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A UK government committee directly asked Microsoft and Meta executives if they could recall an AI "model that is identified as being unsafe" They virtually sidestepped the question


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    The House of Lords communications and digital committee met today with Rob Sherman, VP of policy and deputy chief privacy officer for Meta, and Owen Larter, the director of global responsible AI public policy at Microsoft, to discuss large language models and some of the wider implications of AI. In a far-ranging discussion in which many words were said and not a lot of actual information conveyed, one particular tidbit caught our attention.

    When asked directly by the chair of the committee, Baroness Stowell of Beeston, as to whether either company was capable of recalling an AI model if it had been "identified as unsafe," or stopping it being deployed any further and how that might work, Rob Sherman gave a somewhat rambling response:

    "I think it depends on what the technology is and how it's being used … one of the things that is quite important is to think about these things upfront before they're released … there are a number of other measures that we can take, so for example, once a model is released there's a lot of work that what we call a deployer of the model has to do, so there's not only one actor that's responsible for deploying this technology…

    "When we released Llama, [we] put out a responsible use guide that talks about the steps that a deployer of the technology can do to make sure that it's used safely, and that includes things like what we call fine tuning, which is taking the model and making sure it's used appropriately…and then also filtering on the outputs to make sure that when somebody is using it in an end capacity, that the model is being used responsibly and thoughtfully."

    Microsoft's Owen Larter, meanwhile, did not respond at all, although in fairness the discussion was wide ranging and somewhat pushed for time. Regardless, the fact that Meta's representative did not answer the question directly but instead spun his response out into a wider point on responsible use by others is not entirely surprising.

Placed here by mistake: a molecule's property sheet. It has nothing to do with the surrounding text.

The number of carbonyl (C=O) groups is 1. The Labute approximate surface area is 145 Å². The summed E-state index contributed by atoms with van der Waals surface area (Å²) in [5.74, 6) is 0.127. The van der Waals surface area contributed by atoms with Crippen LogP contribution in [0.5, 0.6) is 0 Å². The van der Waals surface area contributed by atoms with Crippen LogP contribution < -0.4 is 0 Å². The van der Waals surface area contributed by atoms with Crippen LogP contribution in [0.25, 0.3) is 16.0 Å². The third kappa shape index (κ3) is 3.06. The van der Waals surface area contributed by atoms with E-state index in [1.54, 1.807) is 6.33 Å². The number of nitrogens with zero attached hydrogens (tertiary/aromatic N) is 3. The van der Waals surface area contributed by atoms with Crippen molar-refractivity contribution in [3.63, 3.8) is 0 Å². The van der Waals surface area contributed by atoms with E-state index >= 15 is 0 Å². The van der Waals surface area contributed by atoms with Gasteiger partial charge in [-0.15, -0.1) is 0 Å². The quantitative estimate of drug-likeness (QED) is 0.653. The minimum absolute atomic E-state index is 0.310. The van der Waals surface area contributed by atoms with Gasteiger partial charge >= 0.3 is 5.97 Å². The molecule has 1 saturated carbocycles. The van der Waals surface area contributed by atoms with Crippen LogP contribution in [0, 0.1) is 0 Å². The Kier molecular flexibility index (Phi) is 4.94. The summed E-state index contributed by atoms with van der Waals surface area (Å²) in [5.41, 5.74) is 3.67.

A lot was made over the course of the debate regarding the need for careful handling of AI models, and the potential risks and concerns this new technology may create.

    However, beyond a few token concessions to emerging use policies and partnerships created to discuss the issue, the debate quickly became muddied as both representatives struggled to define at points what it even was that they were debating.

    As Rob Sherman said helpfully earlier in the discussion in regard to the potential risks of irresponsible AI usage:

    "What are the risks that we're thinking about, what are the tools that we have to assess whether those risks exist, and then what are the things we need to do to mitigate them"

    While both participants seemed to agree that there was a "conversation to be had" about the issues discussed, neither seemed particularly keen on having that conversation, y'know, now. Each question was quickly answered with a fast flowing stream of potential policy, future risk assessment mechanisms and some currently ill-defined steps already being taken, the sum total of which seems to equate to "we're working on it".

    All this will come as little comfort to those concerned about the far reaching implications of AI and the potential risks of creating and releasing a technology that even the companies who create it struggle to pin down into meaningful terms.

    Today may have been an opportunity to lay down some steadfast plans as to how to regulate this increasingly important tool, but beyond the odd concession towards "security protections" and a "globally coherent approach", it seems progress is slow-going in regards to controlling and regulating AI in any meaningful way.

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